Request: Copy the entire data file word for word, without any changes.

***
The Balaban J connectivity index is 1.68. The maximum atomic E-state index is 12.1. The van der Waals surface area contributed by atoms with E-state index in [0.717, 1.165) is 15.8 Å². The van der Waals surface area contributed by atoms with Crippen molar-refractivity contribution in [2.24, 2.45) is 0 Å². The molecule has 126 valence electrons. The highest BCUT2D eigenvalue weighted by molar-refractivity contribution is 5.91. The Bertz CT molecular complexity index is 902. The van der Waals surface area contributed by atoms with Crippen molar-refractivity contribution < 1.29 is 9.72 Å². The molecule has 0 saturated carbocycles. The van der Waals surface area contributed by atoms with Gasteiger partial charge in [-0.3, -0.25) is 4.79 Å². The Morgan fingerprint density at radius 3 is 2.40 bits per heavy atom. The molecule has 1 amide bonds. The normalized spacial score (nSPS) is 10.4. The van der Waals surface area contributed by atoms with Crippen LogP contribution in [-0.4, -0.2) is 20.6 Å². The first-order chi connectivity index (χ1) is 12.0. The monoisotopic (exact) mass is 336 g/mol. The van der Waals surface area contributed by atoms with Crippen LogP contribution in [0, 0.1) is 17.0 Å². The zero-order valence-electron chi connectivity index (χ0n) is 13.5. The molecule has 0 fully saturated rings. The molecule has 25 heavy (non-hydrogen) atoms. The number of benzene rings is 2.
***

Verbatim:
The Balaban J connectivity index is 1.68. The maximum atomic E-state index is 12.1. The van der Waals surface area contributed by atoms with E-state index in [0.717, 1.165) is 15.8 Å². The van der Waals surface area contributed by atoms with Crippen molar-refractivity contribution in [2.24, 2.45) is 0 Å². The molecule has 126 valence electrons. The highest BCUT2D eigenvalue weighted by molar-refractivity contribution is 5.91. The Bertz CT molecular complexity index is 902. The van der Waals surface area contributed by atoms with Crippen molar-refractivity contribution < 1.29 is 9.72 Å². The molecule has 0 saturated carbocycles. The van der Waals surface area contributed by atoms with Gasteiger partial charge in [-0.3, -0.25) is 4.79 Å². The Morgan fingerprint density at radius 3 is 2.40 bits per heavy atom. The molecule has 1 amide bonds. The normalized spacial score (nSPS) is 10.4. The van der Waals surface area contributed by atoms with Crippen LogP contribution in [-0.4, -0.2) is 20.6 Å². The first-order chi connectivity index (χ1) is 12.0. The monoisotopic (exact) mass is 336 g/mol. The van der Waals surface area contributed by atoms with Crippen LogP contribution in [0, 0.1) is 17.0 Å². The zero-order valence-electron chi connectivity index (χ0n) is 13.5. The molecule has 0 fully saturated rings. The molecule has 25 heavy (non-hydrogen) atoms. The number of benzene rings is 2.